October 12, 2023

Study shows link between death from heart disease and depression

Editor's Note

A new study from researchers at the Centers for Disease Control and Prevention has found that adults with moderate to severe depressive symptoms have a higher risk of death from cardiovascular disease and ischemic heart disease compared to those without depressive symptoms. The investigative study, titled "Depressive Symptoms and Mortality Among US Adults," was published by JAMA Network on October 9.

The study used data from the National Health and Nutrition Examination Survey (NHANES) from 2005 to 2018. It included 23,694 participants aged 20 and older (mean age 44.7). Findings include:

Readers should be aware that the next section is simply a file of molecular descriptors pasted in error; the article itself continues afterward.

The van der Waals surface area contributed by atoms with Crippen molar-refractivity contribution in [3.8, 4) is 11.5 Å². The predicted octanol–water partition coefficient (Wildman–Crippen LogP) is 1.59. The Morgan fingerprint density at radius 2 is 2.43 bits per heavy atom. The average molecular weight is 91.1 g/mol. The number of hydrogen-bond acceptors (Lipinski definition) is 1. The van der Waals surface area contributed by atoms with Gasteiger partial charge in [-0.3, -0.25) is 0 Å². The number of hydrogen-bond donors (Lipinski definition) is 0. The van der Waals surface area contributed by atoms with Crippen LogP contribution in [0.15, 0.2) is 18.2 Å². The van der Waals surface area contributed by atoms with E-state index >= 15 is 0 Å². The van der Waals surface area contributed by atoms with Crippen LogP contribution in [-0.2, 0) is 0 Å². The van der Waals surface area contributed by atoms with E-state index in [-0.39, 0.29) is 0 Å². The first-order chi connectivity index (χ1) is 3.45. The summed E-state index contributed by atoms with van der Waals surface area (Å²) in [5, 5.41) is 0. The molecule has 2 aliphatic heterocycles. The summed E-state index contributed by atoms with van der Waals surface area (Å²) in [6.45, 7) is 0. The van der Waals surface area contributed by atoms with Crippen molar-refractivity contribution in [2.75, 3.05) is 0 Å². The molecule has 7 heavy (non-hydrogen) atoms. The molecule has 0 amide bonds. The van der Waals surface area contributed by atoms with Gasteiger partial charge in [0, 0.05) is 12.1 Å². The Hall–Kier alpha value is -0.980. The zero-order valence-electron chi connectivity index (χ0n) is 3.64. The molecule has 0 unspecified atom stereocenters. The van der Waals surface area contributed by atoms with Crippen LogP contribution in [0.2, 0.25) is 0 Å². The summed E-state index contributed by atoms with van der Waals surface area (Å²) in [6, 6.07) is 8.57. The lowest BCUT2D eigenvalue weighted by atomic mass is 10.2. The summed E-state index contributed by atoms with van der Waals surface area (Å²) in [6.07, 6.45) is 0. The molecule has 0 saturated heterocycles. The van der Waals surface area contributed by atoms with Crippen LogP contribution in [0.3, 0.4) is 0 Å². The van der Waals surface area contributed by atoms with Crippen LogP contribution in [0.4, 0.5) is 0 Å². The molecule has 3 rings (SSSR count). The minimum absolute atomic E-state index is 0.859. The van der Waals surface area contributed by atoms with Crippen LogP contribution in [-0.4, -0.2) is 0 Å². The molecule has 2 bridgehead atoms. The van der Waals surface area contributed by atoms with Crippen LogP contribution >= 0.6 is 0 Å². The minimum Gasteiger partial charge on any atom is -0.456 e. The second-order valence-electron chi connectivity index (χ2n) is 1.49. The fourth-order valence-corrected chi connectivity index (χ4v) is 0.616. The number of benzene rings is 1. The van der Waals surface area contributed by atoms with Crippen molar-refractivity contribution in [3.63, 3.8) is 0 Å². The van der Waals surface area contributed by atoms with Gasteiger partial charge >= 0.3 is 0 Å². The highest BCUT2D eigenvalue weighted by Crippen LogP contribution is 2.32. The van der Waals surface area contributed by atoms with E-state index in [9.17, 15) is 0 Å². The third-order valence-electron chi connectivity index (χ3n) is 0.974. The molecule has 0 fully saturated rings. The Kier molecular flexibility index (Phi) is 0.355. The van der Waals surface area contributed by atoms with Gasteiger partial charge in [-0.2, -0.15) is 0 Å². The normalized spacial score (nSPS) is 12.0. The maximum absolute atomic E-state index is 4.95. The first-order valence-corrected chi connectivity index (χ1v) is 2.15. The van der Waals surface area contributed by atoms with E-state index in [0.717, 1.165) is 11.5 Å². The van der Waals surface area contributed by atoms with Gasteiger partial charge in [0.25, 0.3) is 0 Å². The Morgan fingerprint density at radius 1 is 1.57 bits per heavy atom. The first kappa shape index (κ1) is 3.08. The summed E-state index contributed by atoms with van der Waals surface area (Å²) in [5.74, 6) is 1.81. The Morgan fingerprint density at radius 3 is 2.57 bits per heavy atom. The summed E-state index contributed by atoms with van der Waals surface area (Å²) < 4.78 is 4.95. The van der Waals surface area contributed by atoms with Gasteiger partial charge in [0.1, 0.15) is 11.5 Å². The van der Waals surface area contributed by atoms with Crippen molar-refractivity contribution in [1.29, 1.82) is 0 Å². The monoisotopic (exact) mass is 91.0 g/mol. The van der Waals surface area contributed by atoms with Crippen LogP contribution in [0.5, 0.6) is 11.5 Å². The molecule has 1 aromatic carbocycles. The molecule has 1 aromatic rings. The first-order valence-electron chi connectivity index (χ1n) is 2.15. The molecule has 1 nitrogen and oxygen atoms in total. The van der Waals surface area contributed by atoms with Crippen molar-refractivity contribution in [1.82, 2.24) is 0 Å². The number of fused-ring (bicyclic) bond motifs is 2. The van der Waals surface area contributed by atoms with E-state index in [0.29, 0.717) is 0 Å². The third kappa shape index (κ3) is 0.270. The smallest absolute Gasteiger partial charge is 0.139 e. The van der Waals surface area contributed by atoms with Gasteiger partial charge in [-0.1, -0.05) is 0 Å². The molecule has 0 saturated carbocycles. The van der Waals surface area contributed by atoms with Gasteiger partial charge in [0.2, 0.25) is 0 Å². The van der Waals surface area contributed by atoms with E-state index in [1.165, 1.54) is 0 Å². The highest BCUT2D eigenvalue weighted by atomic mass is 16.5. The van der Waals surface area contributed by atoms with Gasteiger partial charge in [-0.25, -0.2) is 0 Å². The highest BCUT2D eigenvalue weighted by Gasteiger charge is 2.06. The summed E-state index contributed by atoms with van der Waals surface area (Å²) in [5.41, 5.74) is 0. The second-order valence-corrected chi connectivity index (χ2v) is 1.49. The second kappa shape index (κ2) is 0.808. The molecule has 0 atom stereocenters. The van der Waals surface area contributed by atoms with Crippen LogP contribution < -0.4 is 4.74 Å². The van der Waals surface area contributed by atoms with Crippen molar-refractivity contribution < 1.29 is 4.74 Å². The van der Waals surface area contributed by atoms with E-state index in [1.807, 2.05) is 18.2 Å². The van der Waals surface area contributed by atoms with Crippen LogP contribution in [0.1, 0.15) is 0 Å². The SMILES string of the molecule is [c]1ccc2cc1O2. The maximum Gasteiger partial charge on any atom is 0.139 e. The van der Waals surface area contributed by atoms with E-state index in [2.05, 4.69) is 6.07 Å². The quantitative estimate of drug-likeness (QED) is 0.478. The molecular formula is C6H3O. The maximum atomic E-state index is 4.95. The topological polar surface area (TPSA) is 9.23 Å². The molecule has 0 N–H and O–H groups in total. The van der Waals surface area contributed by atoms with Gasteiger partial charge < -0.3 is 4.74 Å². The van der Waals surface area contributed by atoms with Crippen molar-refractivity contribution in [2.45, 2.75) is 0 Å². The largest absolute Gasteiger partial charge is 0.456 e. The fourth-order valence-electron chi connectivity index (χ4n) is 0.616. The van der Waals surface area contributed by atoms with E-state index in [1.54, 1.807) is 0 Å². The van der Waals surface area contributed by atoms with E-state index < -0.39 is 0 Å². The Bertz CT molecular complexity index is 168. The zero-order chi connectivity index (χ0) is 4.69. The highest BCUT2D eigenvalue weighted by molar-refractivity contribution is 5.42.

• Mild depressive symptoms were found in 14.9% of participants, while moderate to severe depressive symptoms were seen in 7.2%.
  • Approximately 11.0% to 16.1% of the associations between depression and mortality could be explained by lifestyle factors.

Addressing depressive symptoms and associated risk factors could help reduce the burden of depression and its impact on mortality, the researchers found, although the most significant driver of depression-related mortality is income inequality, according to the data.

JAMA (healthcare publication) Network logo

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